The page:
Even the message gets mired in a lost desire to keep the ADD-addled demographic happy. The notion of a power-hungry theocrat running the US into the ground is not so far fetched in 2010 (did someone say George W. Bush???) but then Robertson is given little to do with it. He doesn't chew the scenery so much as successfully merge into it. Secondly, the tame terrorism expressed by Jones is jellybeans compared to what the world has had to put up with in the last decade or so. Sure, he's leading an invasion of America and plotting to use the remote control device to subvert much of the nation's technology, but he's a passive despot. Let's face it—his big life and death stand-off with Snake involves…a game of basketball??? At least the President's pretty daughter has her philosophy screwed on straight. She wants a return to the Constitution and the inherent rights of the individual. All Jones seems to want is a typical bid for more power (Snore). Without a real threat—and we known Snake is capable of doing his own significant global damage—Escape from L.A. becomes a mission without a purpose. If the intent here was to have fun and let the audience in on the joke, it's a success. Anything else stretches cinematic credibility.
Released on a barebones Blu-ray from Paramount with only a theatrical trailer as added content, the look and sound of Escape from L.A. is definitely less than reference quality. The 2.35:1 1080p image is rife with issues, the primary one being the lame-ass special effects employed by Carpenter and company. CG hasn't been this obvious since Tron took on the Master Control Program. Many of the long shots look awful, bad matte paintings and computer generated junk taking up the screen. Sure, there are some effective shots (the Hollywood Hills on fire looks decent), but for the most part, the 1996 low budget version of the future looks a lot more dated than the original 1981 attempt. Even worse, when dealing with the prevalent night scenes, the high-def format renders things flat and lifeless. While there is ample detail, there is really no sense of depth—and, as usual, any greenscreen use is instantly recognizable and easily given away.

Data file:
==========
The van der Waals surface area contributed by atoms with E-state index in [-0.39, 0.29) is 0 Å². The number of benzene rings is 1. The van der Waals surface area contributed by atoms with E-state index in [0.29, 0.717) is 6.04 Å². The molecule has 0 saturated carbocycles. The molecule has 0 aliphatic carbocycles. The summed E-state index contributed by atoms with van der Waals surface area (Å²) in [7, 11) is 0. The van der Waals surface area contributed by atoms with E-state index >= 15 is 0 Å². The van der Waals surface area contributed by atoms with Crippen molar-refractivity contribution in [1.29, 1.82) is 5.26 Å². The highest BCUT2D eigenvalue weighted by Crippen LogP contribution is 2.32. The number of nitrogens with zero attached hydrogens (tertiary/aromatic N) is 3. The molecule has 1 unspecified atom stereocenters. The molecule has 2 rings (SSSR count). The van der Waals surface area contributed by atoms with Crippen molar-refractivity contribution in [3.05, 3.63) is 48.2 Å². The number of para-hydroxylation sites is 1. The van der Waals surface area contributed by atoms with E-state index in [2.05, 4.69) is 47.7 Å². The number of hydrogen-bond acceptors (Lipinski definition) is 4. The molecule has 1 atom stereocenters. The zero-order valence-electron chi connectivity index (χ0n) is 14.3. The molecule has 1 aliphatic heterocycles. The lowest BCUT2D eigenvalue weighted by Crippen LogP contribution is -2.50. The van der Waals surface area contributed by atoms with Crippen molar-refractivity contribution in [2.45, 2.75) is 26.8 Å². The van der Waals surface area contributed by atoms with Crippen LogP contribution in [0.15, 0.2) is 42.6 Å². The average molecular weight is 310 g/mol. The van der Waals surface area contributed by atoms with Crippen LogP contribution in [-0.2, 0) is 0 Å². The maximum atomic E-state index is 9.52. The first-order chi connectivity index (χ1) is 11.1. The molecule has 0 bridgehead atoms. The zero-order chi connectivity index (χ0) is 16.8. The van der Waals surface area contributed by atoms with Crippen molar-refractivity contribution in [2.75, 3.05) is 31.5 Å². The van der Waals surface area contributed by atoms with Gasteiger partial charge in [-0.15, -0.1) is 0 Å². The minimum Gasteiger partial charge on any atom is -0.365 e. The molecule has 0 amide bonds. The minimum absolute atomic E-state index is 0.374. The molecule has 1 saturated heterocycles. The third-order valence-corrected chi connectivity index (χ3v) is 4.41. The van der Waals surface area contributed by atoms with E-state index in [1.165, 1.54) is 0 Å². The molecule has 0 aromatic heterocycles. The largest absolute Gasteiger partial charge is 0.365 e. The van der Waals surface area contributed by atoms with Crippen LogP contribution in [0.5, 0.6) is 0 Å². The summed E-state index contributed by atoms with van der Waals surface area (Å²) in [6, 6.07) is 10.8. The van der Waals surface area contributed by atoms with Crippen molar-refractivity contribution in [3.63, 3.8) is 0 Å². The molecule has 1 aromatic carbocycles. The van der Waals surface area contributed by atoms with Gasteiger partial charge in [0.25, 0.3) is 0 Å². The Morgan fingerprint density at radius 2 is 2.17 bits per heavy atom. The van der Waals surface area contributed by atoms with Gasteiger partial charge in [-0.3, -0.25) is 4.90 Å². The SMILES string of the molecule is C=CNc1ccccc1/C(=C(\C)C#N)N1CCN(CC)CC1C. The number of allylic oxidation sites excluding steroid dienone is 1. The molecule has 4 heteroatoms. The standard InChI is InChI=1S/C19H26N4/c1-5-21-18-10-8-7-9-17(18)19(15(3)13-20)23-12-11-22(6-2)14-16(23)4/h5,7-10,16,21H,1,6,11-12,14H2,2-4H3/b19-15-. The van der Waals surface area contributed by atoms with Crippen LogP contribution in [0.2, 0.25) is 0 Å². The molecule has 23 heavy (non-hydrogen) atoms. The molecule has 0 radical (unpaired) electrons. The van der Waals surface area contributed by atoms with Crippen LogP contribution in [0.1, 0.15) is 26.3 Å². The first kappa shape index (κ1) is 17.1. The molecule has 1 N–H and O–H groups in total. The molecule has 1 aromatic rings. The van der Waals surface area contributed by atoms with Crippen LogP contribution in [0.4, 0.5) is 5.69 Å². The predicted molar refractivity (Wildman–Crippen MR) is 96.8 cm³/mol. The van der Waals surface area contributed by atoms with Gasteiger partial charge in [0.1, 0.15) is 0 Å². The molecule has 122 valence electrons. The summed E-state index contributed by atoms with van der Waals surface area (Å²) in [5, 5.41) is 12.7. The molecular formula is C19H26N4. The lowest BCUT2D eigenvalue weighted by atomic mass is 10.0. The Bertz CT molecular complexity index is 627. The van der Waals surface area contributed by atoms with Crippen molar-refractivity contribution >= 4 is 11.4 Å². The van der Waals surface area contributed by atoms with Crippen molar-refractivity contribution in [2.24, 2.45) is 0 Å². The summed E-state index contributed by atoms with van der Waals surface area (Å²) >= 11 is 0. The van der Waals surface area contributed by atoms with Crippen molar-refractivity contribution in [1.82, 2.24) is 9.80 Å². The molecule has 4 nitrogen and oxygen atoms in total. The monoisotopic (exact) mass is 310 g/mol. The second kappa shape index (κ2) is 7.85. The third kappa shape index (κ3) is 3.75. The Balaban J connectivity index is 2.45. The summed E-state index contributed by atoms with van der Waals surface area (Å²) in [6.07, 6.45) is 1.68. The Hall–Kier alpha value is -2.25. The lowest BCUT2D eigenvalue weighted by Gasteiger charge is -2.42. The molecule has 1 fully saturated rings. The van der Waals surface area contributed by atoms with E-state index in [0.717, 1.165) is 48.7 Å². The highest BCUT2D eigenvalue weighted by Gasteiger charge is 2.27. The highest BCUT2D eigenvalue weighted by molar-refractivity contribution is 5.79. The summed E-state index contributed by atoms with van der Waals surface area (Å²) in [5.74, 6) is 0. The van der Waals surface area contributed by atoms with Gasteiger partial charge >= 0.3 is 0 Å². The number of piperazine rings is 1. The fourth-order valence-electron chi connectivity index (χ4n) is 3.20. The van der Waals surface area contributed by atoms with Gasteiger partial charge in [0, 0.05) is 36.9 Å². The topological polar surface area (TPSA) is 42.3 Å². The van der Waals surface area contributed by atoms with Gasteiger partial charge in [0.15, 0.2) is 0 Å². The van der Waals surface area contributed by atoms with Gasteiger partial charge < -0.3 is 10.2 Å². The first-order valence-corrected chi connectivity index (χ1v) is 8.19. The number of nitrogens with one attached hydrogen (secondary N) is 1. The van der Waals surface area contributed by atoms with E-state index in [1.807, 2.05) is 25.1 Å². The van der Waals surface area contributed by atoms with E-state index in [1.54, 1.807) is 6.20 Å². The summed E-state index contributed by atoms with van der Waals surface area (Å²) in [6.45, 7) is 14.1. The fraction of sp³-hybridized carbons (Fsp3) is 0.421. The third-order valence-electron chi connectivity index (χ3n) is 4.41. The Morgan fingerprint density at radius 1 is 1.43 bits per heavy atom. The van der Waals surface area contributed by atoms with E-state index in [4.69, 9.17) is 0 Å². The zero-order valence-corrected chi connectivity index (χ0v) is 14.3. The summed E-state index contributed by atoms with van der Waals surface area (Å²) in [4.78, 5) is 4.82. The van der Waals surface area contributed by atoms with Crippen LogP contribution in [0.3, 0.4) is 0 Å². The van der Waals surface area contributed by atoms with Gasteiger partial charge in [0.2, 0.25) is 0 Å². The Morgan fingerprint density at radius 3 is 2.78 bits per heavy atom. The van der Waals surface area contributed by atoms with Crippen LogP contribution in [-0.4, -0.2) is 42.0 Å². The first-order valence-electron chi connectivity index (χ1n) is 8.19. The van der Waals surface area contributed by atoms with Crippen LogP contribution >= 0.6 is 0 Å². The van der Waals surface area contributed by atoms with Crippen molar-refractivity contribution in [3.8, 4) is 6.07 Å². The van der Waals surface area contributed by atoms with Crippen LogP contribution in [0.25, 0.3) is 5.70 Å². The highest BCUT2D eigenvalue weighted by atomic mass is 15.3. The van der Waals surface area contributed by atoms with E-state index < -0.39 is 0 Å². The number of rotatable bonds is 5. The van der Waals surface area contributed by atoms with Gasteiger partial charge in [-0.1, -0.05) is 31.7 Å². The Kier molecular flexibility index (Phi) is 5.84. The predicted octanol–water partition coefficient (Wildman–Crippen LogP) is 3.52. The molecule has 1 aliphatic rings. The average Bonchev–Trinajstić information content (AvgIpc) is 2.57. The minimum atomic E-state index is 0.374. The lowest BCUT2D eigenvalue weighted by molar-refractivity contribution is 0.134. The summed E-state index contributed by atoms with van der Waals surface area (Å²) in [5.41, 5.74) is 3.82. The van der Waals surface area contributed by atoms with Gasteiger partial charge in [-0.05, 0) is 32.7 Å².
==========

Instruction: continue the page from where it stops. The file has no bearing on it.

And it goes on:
As for the audio, the TrueHD lossless mix is only meaningful in the action scenes. During the chases, noises in the back channels add a sense of space that the image can't compete with. Of course, you have to contend with a multichannel take on Carpenter's ersatz-electronica soundtrack (in collaboration with Shirley Walker), but at least the dialogue is presented in a clean and crisp manner. There are also French and Spanish standard Dolby Digital 5.1 offered, as well as subtitles in all three major languages as well as Portuguese.
While not the worst movie in Carpenter's oeuvre (that distinction still rests with his take on Village of the Damned) Escape from L.A. is certainly the most brain dead. It strives for little more than a starring vehicle for a bunch of buddies and takes the reputation of Snake Plissken and screws with it substantially. Eleven years before, he was a battle-scarred vet who metered out justice the same way he spoke—slowly and sadistically. Now he's the punchline to a franchise that failed in only its second time out. One could easily see this character becoming a certified action icon the way of John McClane or Rambo. Instead, he's like Remo Williams, whose adventures stopped before they really got started. With a little more focus (and a lot less on-set shenanigans), this could have been good. As it stands, it's nothing more than a career curiosity for most involved.
Guilty of being a lame follow-up. Equally at fault for being a less than definitive high definition digital reproduction.
Give us your feedback!
What's "fair"? Whether positive or negative, our reviews should be unbiased, informative, and critique the material on its own merits.
Scales of Justice
• Theatrical Trailer
Review content copyright © 2010 Bill Gibron; Site design and review layout copyright © 2014 Verdict Partners LLC. All rights reserved.